near the Caretaker's Cottage be used for the welcome center. To use this
space, which is over 100 years old, extensive structural and
waterproofing improvements would have to be made, requiring excavation
all around the perimeter 25 feet deep and ten feet wide. Restoration
work to correct structural deficiencies would also have to be
undertaken. Even after all this work, the boiler room would provide
about 750 square feet of usable space, roughly half of the 1,500 square
feet of the existing ticketing tent. After the construction of
elevators, escalators, emergency exits, fire suppression systems and
other requirements, occupancy of this underground space would be
extremely limited, defeating its purpose. In addition, we have longer
term plans to incorporate the boiler room into a special
Others have suggested using the
Caretaker’s Cottage. The cottage is primarily a façade to disguise the
large chimney for the boiler room. The cottage is very small inside and
would be completely inadequate for 400,000 visitors a year. While a ramp
for wheelchair accessibility could be added, it would change the
exterior character of this historic building, which is right at the
entrance to The Breakers property. (The cottage will be used for some
office functions, which reduces the size of the welcome center.)
After reviewing all options, the Board decided that the best location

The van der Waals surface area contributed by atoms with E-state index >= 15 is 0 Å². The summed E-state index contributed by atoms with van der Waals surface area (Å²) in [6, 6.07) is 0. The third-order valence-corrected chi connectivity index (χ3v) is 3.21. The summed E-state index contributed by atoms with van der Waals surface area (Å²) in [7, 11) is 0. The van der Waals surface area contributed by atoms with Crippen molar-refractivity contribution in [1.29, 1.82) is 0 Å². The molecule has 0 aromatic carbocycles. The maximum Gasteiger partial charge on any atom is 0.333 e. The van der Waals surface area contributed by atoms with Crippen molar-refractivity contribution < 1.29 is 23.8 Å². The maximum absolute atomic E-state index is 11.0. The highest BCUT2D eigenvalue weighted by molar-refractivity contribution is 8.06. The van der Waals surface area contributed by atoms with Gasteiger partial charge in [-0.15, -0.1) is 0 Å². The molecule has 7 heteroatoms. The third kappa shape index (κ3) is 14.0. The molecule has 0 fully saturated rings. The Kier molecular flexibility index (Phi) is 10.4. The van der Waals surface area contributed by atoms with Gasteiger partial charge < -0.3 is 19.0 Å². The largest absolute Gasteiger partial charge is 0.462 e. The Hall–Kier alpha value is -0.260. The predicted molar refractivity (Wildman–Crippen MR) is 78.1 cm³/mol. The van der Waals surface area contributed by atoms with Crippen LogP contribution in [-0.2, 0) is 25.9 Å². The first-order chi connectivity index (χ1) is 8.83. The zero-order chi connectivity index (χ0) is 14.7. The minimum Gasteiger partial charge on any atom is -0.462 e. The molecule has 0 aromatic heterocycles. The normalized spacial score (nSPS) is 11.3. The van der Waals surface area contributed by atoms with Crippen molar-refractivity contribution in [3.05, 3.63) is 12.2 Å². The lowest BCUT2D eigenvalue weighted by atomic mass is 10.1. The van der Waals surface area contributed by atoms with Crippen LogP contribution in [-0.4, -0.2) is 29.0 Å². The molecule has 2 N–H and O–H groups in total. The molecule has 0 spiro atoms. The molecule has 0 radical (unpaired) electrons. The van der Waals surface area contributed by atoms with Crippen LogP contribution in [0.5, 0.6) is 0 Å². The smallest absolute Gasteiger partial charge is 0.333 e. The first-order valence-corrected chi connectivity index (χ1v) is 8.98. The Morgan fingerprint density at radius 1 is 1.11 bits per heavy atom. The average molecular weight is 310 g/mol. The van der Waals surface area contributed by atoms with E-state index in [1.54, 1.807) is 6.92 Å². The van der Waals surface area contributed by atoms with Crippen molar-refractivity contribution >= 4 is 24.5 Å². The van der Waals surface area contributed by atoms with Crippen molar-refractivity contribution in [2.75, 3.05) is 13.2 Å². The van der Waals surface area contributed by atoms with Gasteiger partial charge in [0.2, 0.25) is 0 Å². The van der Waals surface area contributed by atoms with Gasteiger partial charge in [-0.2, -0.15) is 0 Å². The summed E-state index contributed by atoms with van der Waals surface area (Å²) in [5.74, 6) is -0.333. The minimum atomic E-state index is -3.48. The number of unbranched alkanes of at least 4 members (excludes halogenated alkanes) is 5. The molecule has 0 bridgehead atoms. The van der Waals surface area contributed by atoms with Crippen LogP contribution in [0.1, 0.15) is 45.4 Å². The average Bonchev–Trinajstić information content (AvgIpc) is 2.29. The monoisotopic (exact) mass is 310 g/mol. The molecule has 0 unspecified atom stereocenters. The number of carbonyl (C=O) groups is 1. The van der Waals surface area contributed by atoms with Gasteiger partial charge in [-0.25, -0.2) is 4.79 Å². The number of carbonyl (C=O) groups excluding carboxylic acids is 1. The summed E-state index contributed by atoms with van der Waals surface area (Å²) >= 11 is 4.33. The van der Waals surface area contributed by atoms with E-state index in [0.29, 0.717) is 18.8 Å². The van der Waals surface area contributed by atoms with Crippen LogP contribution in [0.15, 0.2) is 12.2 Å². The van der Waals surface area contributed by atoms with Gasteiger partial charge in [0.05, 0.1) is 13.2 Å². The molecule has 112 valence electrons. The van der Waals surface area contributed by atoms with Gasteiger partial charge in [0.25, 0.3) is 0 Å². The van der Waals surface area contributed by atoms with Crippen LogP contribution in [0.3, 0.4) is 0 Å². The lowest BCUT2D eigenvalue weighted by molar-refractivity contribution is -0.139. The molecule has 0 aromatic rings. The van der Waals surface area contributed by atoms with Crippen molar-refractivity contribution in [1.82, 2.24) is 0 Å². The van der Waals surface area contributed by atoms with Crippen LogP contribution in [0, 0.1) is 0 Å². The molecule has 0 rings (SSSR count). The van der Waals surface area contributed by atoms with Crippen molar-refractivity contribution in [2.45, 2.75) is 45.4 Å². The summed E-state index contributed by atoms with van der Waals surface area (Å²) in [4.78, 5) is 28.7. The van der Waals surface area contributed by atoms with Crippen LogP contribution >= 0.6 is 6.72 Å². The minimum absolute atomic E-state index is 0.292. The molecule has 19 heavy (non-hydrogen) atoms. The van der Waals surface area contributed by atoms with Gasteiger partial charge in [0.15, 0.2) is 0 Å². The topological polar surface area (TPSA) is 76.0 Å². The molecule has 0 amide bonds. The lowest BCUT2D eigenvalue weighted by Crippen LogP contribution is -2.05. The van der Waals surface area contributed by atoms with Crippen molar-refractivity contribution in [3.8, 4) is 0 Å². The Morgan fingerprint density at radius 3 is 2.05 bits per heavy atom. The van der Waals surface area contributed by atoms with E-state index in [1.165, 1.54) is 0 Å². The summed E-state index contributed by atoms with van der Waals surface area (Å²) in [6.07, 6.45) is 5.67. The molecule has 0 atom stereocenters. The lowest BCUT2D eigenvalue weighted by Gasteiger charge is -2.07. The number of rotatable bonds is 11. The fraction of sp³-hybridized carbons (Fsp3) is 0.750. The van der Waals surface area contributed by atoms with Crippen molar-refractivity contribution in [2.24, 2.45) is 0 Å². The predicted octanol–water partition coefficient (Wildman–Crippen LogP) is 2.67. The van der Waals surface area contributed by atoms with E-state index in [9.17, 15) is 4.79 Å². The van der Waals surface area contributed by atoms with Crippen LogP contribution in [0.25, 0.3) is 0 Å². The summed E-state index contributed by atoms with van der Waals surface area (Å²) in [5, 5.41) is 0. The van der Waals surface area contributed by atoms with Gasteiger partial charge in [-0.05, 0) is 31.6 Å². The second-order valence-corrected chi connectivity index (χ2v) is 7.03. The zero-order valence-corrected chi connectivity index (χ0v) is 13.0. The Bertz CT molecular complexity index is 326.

for the welcome center is in the general area where the ticketing tent
is located, behind the Caretaker’s Cottage.
If you place the welcome center at The Breakers, won’t you increase traffic in the area?
The welcome center is not intended to
draw more visitors to The Breakers, but to serve the ones who come there
already. Visitors whose primary destination is another Preservation
Society property don’t visit The Breakers. A parking study determined
that the construction of a permanent welcome center will not have an
adverse impact on parking at The Breakers.
Have you been working with an architect?
Yes, Epstein Joslin Architects of Cambridge, MA (www.epsteinjoslin.com) has been hired to design the welcome center. In addition, we have hired landscape architects Reed Hilderbrand (www.reedhilderbrand.com) and interior designer Experience Design (www.expdesign.com).
What public review is required for the welcome center project?
The Preservation Society will submit
appropriate applications to the City of Newport’s Planning Board,
Historic District Commission and Zoning Board.
How big will the welcome center be?